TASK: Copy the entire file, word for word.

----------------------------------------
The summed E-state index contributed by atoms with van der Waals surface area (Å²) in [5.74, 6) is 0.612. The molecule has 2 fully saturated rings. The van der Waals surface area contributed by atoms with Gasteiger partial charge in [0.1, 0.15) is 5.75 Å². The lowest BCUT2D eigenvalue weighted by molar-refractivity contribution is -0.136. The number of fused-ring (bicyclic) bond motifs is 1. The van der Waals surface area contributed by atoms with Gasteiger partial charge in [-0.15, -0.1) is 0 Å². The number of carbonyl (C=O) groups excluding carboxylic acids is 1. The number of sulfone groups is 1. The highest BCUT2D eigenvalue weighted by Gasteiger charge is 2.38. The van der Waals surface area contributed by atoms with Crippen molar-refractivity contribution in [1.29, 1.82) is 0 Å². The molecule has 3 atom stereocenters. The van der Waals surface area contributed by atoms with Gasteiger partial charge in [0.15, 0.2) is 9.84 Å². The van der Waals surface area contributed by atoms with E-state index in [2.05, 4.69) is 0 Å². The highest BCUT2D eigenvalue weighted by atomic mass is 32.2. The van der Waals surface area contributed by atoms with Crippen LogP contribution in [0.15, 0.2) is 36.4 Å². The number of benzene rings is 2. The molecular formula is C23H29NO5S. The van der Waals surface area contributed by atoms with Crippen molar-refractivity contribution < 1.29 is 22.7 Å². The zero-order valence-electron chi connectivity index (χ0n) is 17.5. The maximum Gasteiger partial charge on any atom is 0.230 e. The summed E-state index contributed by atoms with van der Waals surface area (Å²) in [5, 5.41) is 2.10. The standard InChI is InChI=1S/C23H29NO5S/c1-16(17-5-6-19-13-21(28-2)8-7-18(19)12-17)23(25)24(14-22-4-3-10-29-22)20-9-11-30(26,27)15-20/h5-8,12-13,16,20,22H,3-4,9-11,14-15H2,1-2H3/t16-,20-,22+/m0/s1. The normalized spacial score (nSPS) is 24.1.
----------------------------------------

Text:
The summed E-state index contributed by atoms with van der Waals surface area (Å²) in [5.74, 6) is 0.612. The molecule has 2 fully saturated rings. The van der Waals surface area contributed by atoms with Gasteiger partial charge in [0.1, 0.15) is 5.75 Å². The lowest BCUT2D eigenvalue weighted by molar-refractivity contribution is -0.136. The number of fused-ring (bicyclic) bond motifs is 1. The van der Waals surface area contributed by atoms with Gasteiger partial charge in [-0.15, -0.1) is 0 Å². The number of carbonyl (C=O) groups excluding carboxylic acids is 1. The number of sulfone groups is 1. The highest BCUT2D eigenvalue weighted by Gasteiger charge is 2.38. The van der Waals surface area contributed by atoms with Crippen molar-refractivity contribution in [1.29, 1.82) is 0 Å². The molecule has 3 atom stereocenters. The van der Waals surface area contributed by atoms with Gasteiger partial charge in [0.15, 0.2) is 9.84 Å². The van der Waals surface area contributed by atoms with E-state index in [2.05, 4.69) is 0 Å². The highest BCUT2D eigenvalue weighted by atomic mass is 32.2. The van der Waals surface area contributed by atoms with Crippen LogP contribution in [0.15, 0.2) is 36.4 Å². The number of benzene rings is 2. The molecular formula is C23H29NO5S. The van der Waals surface area contributed by atoms with Crippen molar-refractivity contribution < 1.29 is 22.7 Å². The zero-order valence-electron chi connectivity index (χ0n) is 17.5. The maximum Gasteiger partial charge on any atom is 0.230 e. The summed E-state index contributed by atoms with van der Waals surface area (Å²) in [5, 5.41) is 2.10. The standard InChI is InChI=1S/C23H29NO5S/c1-16(17-5-6-19-13-21(28-2)8-7-18(19)12-17)23(25)24(14-22-4-3-10-29-22)20-9-11-30(26,27)15-20/h5-8,12-13,16,20,22H,3-4,9-11,14-15H2,1-2H3/t16-,20-,22+/m0/s1. The normalized spacial score (nSPS) is 24.1.